Good Samaritan Laws, Bystanders, and Rendering Aid | Joliet Criminal Defense Lawyer | Law Office of Jack L Zaremba

Illinois Law Protects Good Samaritans

joliet good Samaritan

Hardly a day goes by when one does not see a video, whether online or on TV news broadcasts, of a crime being committed or a person in distress. With just about every single person now equipped with a video camera as part of their cell phone, the possibility of catching one of these incidents on video becomes more and more likely. However, this phenomenon raises questions as to whether a bystander could face criminal charges or other legal action for failing to assist an accident or crime victim.

What are You Required to Do?

The possible scenarios that result from applying “Good Samaritan” laws and a person’s duty to render aid are truly numerous. From coming upon a car accident to shooting an intruder in your own home, the action (or inaction) you take next can have consequences. Listed here are a few examples applicable to this topic:

• A person involved in a car accident is required, if physically able, to “render aid” to other injured parties. This can range from administering first aid to calling 9-1-1 for help. Failing to do so may result in a Class A Misdemeanor charge.
• A witness to a car crash or other accident IS NOT legally required to render aid. However, beginning aid and then stopping, or providing bad or ill-advised help may result in some level of liability.
• A gun owner who shoots another person , whether by accident or with intent, is required to call law enforcement and/or emergency services for help.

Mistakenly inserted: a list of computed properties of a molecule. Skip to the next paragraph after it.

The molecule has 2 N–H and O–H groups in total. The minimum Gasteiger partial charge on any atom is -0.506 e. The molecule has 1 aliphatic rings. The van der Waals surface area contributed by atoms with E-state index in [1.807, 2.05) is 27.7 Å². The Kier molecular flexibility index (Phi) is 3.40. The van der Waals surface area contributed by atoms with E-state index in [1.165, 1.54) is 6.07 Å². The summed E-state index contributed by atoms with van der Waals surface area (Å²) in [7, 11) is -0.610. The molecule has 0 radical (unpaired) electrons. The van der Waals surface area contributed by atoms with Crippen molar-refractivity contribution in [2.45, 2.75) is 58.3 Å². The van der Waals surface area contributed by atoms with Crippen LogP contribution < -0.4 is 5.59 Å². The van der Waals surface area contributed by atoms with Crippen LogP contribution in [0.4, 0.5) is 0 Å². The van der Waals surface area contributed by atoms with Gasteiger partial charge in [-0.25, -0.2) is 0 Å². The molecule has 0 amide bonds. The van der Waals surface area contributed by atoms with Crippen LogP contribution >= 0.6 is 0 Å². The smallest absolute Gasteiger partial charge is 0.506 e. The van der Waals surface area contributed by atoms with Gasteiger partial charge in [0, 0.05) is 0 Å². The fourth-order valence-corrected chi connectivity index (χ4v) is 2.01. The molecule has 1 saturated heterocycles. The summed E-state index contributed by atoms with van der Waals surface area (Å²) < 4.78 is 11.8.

o On a related note: Illinois does not have a “stand your ground” law. Therefore, if a homeowner, even one who possesses a Firearm Owners ID card and properly licensed weapon, shoots a person who was in their home uninvited, they may still face charges.
• Doctors and other trained medical personnel are protected by the state’s Good Samaritan Act . This allows them to provide care, in good faith, without fear of legal or civil consequences.
o Furthermore, an updated law signed in 2011 protects citizens trained in cardiopulmonary resuscitation (CPR), and not just “certified rescuers,” against legal or civil action when providing a victim with responsible assistance.

Get Your Legal Advice from a Knowledgeable Will County Defense Attorney

Even the brightest minds can have difficulty understanding the nuances of law. An experienced and knowledgeable Illinois defense lawyer can help you understand the charges you face, inform you of your options for avoiding prosecution, and present various scenarios for mitigating possible sentences handed down by the court. The Law Office of Jack L. Zaremba reviews every detail of your case and creates a defense strategy suited to your specific experience.